Infectious necrotic hepatitis is an acute toxemia of sheep that is sometimes seen in cattle and is rare in pigs and horses.
Etiology and Pathogenesis
The etiologic agent, Clostridium novyi type B, is soilborne and present in the intestines and livers of herbivores; it may be present on skin surfaces and is a potential source of wound infections. Fecal contamination of pasture by carrier animals is the most important source of infection. The organism multiplies in areas of liver necrosis caused by migration of liver flukes and produces a powerful necrotizing toxin (α toxin). The disease is worldwide in distribution, wherever sheep and liver flukes are both found, and is increasing in cattle where liver flukes are introduced.
C novyi has been suspected but not yet confirmed as a cause of sudden death in cattle and pigs fed high-level grain diets, and in which preexisting lesions of the liver were not detectable. The lethal and necrotizing toxins damage hepatic parenchyma, thereby permitting the bacteria to multiply and produce a lethal amount of toxin.
Usually, death is sudden with no well-defined signs. Affected animals often are 2–4 yr old, tend to lag behind the flock, assume sternal recumbency, and die within a few hours. Most cases occur in the summer and early fall when liver fluke infection is at its peak. The disease is most prevalent in well nourished adult sheep and seems to be limited to animals infected with liver flukes. Differentiation from acute fascioliasis may be difficult, but peracute deaths of animals that show typical lesions on necropsy should arouse suspicion of infectious necrotic hepatitis.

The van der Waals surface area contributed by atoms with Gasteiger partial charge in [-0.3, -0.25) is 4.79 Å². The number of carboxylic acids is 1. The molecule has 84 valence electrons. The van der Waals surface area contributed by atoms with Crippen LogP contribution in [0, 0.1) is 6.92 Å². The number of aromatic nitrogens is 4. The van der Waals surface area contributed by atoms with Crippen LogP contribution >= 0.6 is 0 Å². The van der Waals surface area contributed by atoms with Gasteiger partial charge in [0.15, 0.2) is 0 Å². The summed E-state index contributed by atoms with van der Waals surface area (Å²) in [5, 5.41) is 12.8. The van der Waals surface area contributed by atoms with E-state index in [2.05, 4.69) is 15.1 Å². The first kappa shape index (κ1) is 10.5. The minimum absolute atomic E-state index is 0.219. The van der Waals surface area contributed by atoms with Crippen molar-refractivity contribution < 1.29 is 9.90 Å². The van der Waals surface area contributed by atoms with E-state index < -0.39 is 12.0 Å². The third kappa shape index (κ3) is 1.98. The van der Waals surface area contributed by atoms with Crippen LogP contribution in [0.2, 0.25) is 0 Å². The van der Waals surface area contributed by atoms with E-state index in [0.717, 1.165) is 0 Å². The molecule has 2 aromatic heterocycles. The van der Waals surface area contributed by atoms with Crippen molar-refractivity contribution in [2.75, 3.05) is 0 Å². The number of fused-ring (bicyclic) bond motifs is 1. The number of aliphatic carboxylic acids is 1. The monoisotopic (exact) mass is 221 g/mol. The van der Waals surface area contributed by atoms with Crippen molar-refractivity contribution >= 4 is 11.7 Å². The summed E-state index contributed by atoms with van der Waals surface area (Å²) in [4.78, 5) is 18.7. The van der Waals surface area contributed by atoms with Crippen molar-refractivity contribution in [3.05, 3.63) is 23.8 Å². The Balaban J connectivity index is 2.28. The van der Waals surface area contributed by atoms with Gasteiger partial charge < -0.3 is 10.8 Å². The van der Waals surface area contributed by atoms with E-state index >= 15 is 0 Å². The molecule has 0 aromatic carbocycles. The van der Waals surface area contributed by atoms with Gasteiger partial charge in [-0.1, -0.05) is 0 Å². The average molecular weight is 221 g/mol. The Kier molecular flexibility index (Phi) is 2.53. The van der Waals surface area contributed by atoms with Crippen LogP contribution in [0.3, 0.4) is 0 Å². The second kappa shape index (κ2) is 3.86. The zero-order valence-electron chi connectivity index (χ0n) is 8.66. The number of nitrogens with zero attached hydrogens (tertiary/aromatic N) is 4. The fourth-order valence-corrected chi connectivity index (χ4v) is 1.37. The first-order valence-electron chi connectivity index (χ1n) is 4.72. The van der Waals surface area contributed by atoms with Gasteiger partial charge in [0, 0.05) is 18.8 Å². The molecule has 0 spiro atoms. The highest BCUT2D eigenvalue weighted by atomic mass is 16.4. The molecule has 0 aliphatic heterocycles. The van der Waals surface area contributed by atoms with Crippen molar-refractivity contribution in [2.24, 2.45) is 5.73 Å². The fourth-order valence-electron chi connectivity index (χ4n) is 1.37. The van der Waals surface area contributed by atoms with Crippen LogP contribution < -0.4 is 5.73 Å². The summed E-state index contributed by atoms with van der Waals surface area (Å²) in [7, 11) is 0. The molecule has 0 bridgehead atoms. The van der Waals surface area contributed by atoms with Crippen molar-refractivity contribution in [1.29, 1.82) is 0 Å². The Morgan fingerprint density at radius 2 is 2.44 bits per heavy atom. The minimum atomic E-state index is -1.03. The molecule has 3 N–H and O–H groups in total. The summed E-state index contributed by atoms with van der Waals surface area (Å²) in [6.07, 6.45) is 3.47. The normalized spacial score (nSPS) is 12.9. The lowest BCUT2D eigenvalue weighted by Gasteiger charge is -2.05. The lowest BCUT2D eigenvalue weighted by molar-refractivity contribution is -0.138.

The most characteristic gross lesions are grayish yellow, necrotic foci in the liver along migratory tracks of the young flukes. Histologically, the liver lesions include central eosinophilic inflammation (fluke induced) surrounded by coagulation necrosis with an outer rim of neutrophils. The lesion is positive for gram-positive bacilli. Other common findings are an enlarged pericardial sac filled with straw-colored fluid and excess fluid in the peritoneal and thoracic cavities. Usually, there is extensive rupture of the capillaries in the subcutaneous tissue, which causes the adjacent skin to turn black (hence the common name, black disease).
The incidence may be lowered by reducing the numbers of Lymnaea spp snails, the intermediate hosts for the liver flukes, or by otherwise reducing the fluke infection of sheep. However, these procedures are not always practical, and active immunization with C novyi aluminum precipitated toxoid seems more effective and can be also carried out during outbreaks. Longterm immunity is produced by one vaccination. After this, only new introductions to the flock (lambs and sheep brought in from other areas) need to be vaccinated. This is best done in early summer. Pasture contamination can be minimized by proper disposal of cadavers (burning).
Last full review/revision March 2012 by Henry R. Stämpfli, DVM, DrMedVet, DACVIM